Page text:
On July 6, Asiana Flight 214 crash-landed at San Francisco International Airport. The Boeing 777 airliner approached the runway on an unstable landing path and touched down at a speed and angle that caused the tail section to detach from the fuselage. The resulting impact sent the aircraft skidding to a violent stop on the side of the runway, killing two passengers and injuring 180. Then, on July 7, an air taxi crashed at an airport in Alaska, killing all nine passengers and the pilot.
We don’t know much about the Alaskan incident yet, except that it emphasizes along with the crash in San Francisco that air travel can prove perilous. The pilot behind the controls of the Asiana flight, while a veteran commercial aviator, had just forty-three hours of Boeing 777 flight time under his belt. His co-pilot, however, had over 3,200 hours of flight time with the aircraft. The pilot was undertaking a routine “familiarization flight” to become more experienced with the 777.
We may have difficulty extracting a lesson from that aspect of the incident until officials conduct a thorough investigation. What we do know is that 291 passengers and sixteen crew members evacuated the burning Flight 214 inabout ninety seconds, which represents a resounding success for commercial airline safety procedures. Even with fire and smoke in the cabin—as well as two malfunctioning evacuation slides pinning passengers in their seats—flight attendants and level-headed passengers managed to get everyone outside and avoid additional injuries and/or deaths.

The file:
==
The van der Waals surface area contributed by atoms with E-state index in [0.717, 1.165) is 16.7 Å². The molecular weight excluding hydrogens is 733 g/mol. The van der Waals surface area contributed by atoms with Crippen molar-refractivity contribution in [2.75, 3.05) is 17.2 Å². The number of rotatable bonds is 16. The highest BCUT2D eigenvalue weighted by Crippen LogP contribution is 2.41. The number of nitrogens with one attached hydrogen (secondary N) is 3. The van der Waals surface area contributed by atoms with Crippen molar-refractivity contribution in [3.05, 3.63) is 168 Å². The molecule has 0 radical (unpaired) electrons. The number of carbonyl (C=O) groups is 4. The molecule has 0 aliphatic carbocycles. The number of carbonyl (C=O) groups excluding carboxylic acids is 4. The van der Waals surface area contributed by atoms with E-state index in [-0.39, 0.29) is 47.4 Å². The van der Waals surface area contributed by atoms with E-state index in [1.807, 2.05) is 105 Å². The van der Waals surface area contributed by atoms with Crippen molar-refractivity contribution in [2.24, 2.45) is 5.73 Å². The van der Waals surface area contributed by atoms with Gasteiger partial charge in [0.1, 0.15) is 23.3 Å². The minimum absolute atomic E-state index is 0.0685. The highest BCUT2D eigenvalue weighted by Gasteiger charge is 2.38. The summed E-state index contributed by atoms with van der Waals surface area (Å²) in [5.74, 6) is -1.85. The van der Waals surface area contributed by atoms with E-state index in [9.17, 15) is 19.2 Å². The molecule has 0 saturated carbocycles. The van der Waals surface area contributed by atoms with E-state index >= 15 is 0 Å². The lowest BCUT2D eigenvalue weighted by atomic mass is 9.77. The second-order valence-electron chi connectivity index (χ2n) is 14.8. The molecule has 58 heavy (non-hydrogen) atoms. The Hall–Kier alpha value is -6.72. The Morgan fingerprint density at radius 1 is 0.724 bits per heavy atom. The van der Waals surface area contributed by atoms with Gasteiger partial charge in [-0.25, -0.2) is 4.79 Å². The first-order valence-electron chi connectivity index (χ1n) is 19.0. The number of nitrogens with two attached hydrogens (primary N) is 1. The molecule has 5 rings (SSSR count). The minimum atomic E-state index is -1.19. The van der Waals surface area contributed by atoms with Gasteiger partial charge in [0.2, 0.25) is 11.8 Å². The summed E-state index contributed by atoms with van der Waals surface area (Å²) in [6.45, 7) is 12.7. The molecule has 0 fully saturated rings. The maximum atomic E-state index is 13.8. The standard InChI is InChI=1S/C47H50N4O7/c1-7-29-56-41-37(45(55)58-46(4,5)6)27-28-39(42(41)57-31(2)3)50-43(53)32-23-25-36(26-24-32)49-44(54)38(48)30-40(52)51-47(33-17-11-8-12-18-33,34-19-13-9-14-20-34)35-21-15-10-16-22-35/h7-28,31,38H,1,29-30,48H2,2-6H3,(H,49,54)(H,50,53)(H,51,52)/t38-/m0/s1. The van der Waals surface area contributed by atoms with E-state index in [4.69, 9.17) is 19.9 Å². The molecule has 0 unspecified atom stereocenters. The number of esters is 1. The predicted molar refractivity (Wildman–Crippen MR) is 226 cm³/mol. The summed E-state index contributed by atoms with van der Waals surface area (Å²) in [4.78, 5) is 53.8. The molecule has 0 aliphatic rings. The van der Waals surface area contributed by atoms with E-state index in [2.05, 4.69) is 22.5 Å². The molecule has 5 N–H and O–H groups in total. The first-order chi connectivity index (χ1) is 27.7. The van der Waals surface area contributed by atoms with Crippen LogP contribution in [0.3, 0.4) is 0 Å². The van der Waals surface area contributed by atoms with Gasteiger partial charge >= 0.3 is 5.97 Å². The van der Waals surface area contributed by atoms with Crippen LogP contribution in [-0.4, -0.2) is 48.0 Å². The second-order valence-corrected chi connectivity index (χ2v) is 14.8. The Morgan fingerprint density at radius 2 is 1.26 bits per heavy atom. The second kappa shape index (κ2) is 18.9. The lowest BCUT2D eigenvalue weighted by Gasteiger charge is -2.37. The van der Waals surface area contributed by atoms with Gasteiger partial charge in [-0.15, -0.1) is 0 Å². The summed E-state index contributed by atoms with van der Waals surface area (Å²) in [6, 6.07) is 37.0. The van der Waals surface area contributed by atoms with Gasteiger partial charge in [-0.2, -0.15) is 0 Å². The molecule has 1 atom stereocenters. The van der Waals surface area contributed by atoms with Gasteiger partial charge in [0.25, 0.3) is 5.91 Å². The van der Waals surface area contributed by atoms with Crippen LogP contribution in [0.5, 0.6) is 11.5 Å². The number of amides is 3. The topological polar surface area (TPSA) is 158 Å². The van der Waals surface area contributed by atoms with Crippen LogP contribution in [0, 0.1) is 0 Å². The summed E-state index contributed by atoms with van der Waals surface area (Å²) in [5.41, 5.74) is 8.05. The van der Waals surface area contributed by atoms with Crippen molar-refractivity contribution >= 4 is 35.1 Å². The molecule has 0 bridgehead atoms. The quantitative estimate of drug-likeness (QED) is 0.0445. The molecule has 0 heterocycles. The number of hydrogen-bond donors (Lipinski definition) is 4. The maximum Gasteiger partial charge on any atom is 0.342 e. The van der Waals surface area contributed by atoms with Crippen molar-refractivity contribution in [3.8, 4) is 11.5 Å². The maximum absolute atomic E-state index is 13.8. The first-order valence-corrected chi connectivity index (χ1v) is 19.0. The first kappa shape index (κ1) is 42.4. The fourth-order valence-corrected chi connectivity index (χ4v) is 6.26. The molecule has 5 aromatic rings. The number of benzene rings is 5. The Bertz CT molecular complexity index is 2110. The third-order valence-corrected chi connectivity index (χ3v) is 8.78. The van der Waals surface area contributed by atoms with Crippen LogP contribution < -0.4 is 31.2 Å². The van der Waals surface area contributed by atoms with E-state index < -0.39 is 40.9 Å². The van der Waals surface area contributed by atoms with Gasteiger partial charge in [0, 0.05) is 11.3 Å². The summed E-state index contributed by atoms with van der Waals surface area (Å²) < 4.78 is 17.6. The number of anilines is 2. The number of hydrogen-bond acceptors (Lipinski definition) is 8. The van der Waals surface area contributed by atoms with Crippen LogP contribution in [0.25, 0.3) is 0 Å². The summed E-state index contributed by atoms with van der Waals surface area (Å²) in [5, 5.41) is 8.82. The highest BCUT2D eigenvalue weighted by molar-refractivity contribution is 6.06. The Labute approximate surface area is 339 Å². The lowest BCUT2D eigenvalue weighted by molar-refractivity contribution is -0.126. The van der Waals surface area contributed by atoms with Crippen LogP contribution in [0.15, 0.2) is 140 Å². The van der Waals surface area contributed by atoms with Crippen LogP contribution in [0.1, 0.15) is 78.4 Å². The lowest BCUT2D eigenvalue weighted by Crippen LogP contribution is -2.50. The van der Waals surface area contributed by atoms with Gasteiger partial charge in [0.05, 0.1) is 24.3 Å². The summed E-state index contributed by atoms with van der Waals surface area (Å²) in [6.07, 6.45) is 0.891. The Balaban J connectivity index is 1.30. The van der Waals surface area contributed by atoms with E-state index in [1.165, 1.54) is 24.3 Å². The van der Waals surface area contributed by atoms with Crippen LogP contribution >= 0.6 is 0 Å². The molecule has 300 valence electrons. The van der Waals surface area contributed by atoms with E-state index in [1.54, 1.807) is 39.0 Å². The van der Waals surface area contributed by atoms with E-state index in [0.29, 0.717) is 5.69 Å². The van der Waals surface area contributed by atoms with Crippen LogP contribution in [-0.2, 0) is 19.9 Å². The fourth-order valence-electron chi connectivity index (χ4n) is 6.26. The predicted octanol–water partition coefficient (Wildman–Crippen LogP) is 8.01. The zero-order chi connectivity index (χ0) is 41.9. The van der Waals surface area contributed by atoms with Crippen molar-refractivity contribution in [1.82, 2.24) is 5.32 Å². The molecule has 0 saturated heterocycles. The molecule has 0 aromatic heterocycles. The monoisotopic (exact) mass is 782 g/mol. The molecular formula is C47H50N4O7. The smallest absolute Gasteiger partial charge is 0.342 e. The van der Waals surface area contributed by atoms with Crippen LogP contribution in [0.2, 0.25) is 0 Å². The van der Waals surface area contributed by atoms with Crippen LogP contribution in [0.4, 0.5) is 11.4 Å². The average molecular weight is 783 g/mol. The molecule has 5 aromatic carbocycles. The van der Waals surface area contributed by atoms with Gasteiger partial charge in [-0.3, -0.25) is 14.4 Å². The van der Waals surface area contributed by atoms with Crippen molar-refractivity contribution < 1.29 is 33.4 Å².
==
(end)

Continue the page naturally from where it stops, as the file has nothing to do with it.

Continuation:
In light of incidents like these, we recommend travel managers make every effort possible to put their employees on airlines with the best safety records in the industry. Not all air travel providers are made equal when it comes to safety; some have a spotted past, marked with reports of negligence and failure to comply with regulations. A number of government agencies and private organizations provide excellent online resources for this type of research: